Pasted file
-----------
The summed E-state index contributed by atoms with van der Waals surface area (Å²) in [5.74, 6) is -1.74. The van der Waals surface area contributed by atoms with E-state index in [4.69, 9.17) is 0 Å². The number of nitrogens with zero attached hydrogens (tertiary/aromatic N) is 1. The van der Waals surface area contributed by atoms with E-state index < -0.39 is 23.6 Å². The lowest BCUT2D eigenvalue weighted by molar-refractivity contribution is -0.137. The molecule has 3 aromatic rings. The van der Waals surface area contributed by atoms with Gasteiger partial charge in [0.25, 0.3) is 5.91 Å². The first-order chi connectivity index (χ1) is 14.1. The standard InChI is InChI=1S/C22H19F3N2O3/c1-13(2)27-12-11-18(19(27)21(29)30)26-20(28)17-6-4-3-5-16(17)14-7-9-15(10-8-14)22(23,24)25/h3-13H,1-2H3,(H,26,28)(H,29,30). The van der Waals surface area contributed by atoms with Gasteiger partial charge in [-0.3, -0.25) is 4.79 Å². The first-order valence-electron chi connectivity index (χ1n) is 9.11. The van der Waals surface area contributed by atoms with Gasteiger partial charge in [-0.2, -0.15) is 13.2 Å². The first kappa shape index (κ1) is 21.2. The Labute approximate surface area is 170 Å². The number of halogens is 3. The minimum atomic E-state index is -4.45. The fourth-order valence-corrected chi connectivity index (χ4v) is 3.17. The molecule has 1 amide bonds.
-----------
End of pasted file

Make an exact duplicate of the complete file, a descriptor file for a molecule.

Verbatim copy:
The summed E-state index contributed by atoms with van der Waals surface area (Å²) in [5.74, 6) is -1.74. The van der Waals surface area contributed by atoms with E-state index in [4.69, 9.17) is 0 Å². The number of nitrogens with zero attached hydrogens (tertiary/aromatic N) is 1. The van der Waals surface area contributed by atoms with E-state index < -0.39 is 23.6 Å². The lowest BCUT2D eigenvalue weighted by molar-refractivity contribution is -0.137. The molecule has 3 aromatic rings. The van der Waals surface area contributed by atoms with Gasteiger partial charge in [0.25, 0.3) is 5.91 Å². The first-order chi connectivity index (χ1) is 14.1. The standard InChI is InChI=1S/C22H19F3N2O3/c1-13(2)27-12-11-18(19(27)21(29)30)26-20(28)17-6-4-3-5-16(17)14-7-9-15(10-8-14)22(23,24)25/h3-13H,1-2H3,(H,26,28)(H,29,30). The van der Waals surface area contributed by atoms with Gasteiger partial charge in [-0.3, -0.25) is 4.79 Å². The first-order valence-electron chi connectivity index (χ1n) is 9.11. The van der Waals surface area contributed by atoms with Gasteiger partial charge in [-0.2, -0.15) is 13.2 Å². The first kappa shape index (κ1) is 21.2. The Labute approximate surface area is 170 Å². The number of halogens is 3. The minimum atomic E-state index is -4.45. The fourth-order valence-corrected chi connectivity index (χ4v) is 3.17. The molecule has 1 amide bonds.